David Heaton is “bumped” out of HMRC after offering tips on how to keep money “out of the Chancellors grubby mitts”
David Heaton was filmed at a London conference entitled “101 ideas for Personal Tax Planning”, his tips included a scheme he referred to as “The Bump Plan” and informed the audience how they could exploit maternity pay rules to get the government to pay their bonuses.
Two months later Mr Heaton was working on a panel advising HMRC and the courts on artificial and aggressive tax avoidance.
This story is being covered by Panorama tonight at 8.30 p.m. on BBC 1 – “Tax, Lies and Videotape”.
This first appeared on the BBC New Web Site on Saturday 14th September here is a link to the story.
This is simply one of a series of scandals from employees at HMRC .
Previously David Hartnett, was reported to have enjoyed 107 meals with companies, tax lawyers and advisers in two years, MPs criticised the “unduly cosy” relationship with major firms.
Mr Hartnett later quit and later joined Deloites, admitted to an “error” in letting off Goldman Sachs – a decision which the committee said cost the taxpayer at least £8million, but some put at in excess of £20 million.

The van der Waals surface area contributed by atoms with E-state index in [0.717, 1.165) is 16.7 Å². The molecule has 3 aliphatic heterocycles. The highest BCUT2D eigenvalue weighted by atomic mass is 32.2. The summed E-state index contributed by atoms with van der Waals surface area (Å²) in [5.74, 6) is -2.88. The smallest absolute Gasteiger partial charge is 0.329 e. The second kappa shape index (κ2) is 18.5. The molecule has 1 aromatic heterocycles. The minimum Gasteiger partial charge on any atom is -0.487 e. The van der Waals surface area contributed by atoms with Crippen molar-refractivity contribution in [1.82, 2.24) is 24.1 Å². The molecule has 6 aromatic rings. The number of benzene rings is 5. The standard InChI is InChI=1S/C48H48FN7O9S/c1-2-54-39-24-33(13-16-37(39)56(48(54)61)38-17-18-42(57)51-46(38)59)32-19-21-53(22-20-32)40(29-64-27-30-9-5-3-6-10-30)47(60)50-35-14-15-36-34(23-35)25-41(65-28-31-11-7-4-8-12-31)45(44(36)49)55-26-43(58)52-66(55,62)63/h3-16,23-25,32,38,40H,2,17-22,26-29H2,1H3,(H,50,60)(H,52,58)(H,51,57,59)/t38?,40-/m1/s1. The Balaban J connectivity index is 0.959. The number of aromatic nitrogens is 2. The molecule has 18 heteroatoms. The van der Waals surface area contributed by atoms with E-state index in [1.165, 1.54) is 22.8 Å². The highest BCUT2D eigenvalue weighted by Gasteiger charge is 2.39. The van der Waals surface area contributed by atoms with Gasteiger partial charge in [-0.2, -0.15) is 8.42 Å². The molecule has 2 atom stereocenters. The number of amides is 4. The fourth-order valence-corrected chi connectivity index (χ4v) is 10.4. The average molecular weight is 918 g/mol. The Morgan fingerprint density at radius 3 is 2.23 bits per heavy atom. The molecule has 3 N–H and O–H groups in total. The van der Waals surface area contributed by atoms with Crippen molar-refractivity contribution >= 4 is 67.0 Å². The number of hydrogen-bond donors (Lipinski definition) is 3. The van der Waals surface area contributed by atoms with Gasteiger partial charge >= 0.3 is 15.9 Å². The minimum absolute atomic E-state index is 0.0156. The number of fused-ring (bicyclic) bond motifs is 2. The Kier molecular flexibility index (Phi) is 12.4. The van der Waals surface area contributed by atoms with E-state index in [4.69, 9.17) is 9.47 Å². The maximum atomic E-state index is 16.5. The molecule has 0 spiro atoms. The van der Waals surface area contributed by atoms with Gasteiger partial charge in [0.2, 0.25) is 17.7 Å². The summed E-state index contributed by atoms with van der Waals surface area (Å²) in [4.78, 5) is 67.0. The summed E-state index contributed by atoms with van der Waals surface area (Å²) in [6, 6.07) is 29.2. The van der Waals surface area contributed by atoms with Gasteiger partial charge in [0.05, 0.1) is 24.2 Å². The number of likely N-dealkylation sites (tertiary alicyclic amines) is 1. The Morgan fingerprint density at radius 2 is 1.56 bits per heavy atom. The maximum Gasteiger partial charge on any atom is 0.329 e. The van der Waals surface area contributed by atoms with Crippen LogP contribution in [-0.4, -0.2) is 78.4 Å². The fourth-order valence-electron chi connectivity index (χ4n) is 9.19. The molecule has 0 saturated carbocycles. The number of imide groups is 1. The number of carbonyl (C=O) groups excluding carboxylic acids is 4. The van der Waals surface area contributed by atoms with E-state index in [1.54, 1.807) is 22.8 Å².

Cosy deals allowing Britain’s biggest firms to escape paying billions of pounds in tax have sparked calls for an inquiry.
The Public Accounts Committee has accused the government and HMRC of going easy on big firms said: “We have serious concerns about how the department handled some cases.”
Richard Brooks a former HMRC employee made a statement to the effect that “Tax policy is strongly distorted in favour of the very largest corporations. Among the harmful consequences of this are the shifting of the tax burden onto other businesses and individuals and the competitive disadvantage suffered by smaller businesses. This distortion stems from a growing capture of the corporate tax policy-making process by the largest companies.
The whole process has been overseen by a “tax and competitiveness group” comprising the finance or other directors of Vodafone Group , Diageo , RSA Insurance Group , GlaxoSmithKline , Rolls-Royce , General Electric Company, Ford Motor Company, Amey , Royal Dutch Shell plus the director of the business-funded Oxford University Centre for Business Taxation and the Director-General of the CBI. Again, the companies mentioned stand to gain significantly from the changes proposed.”
Without Richard Brooks insight we might actually fall for the Chancellors line of coming down hard on tax avoidance, when he actually means applying the full force of HMRC to small and often struggling business but letting the multi nationals get away with minimal tax.
One only has to look at Vodaphone who were treated leniently some years ago in another tax fiasco and have recently escaped paying CGT on the sale of Verizon shares, whereas a smaller trading company would have paid full whack.
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